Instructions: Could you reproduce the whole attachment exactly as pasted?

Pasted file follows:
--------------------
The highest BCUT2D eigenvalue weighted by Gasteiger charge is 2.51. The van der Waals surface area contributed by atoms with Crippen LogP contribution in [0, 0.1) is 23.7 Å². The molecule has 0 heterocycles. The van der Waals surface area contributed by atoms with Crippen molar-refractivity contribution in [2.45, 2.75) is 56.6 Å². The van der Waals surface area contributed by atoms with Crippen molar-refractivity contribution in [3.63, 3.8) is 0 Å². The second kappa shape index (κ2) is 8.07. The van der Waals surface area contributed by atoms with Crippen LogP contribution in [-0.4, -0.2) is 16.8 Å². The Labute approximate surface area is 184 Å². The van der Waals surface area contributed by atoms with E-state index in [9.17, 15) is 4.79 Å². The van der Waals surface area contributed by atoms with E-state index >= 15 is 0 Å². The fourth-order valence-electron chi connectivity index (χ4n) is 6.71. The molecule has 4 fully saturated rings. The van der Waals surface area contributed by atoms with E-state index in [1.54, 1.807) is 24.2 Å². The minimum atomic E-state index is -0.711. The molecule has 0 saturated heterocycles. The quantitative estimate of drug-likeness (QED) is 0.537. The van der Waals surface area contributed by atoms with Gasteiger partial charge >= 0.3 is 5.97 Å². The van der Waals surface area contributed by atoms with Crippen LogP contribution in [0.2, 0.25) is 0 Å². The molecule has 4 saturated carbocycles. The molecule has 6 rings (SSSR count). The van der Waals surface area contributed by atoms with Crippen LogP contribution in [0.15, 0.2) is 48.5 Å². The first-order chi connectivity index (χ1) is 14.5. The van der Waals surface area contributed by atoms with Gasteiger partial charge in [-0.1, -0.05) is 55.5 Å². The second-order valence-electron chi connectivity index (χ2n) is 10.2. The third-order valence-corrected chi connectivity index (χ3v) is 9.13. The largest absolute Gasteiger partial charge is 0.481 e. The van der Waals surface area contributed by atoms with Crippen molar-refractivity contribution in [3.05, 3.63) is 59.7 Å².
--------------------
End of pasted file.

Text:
The highest BCUT2D eigenvalue weighted by Gasteiger charge is 2.51. The van der Waals surface area contributed by atoms with Crippen LogP contribution in [0, 0.1) is 23.7 Å². The molecule has 0 heterocycles. The van der Waals surface area contributed by atoms with Crippen molar-refractivity contribution in [2.45, 2.75) is 56.6 Å². The van der Waals surface area contributed by atoms with Crippen molar-refractivity contribution in [3.63, 3.8) is 0 Å². The second kappa shape index (κ2) is 8.07. The van der Waals surface area contributed by atoms with Crippen LogP contribution in [-0.4, -0.2) is 16.8 Å². The Labute approximate surface area is 184 Å². The van der Waals surface area contributed by atoms with E-state index in [9.17, 15) is 4.79 Å². The van der Waals surface area contributed by atoms with E-state index >= 15 is 0 Å². The fourth-order valence-electron chi connectivity index (χ4n) is 6.71. The molecule has 4 fully saturated rings. The van der Waals surface area contributed by atoms with E-state index in [1.54, 1.807) is 24.2 Å². The minimum atomic E-state index is -0.711. The molecule has 0 saturated heterocycles. The quantitative estimate of drug-likeness (QED) is 0.537. The van der Waals surface area contributed by atoms with Gasteiger partial charge >= 0.3 is 5.97 Å². The van der Waals surface area contributed by atoms with Crippen LogP contribution in [0.2, 0.25) is 0 Å². The molecule has 4 saturated carbocycles. The molecule has 6 rings (SSSR count). The van der Waals surface area contributed by atoms with Crippen LogP contribution in [0.15, 0.2) is 48.5 Å². The first-order chi connectivity index (χ1) is 14.5. The van der Waals surface area contributed by atoms with Gasteiger partial charge in [-0.1, -0.05) is 55.5 Å². The second-order valence-electron chi connectivity index (χ2n) is 10.2. The third-order valence-corrected chi connectivity index (χ3v) is 9.13. The largest absolute Gasteiger partial charge is 0.481 e. The van der Waals surface area contributed by atoms with Crippen molar-refractivity contribution in [3.05, 3.63) is 59.7 Å².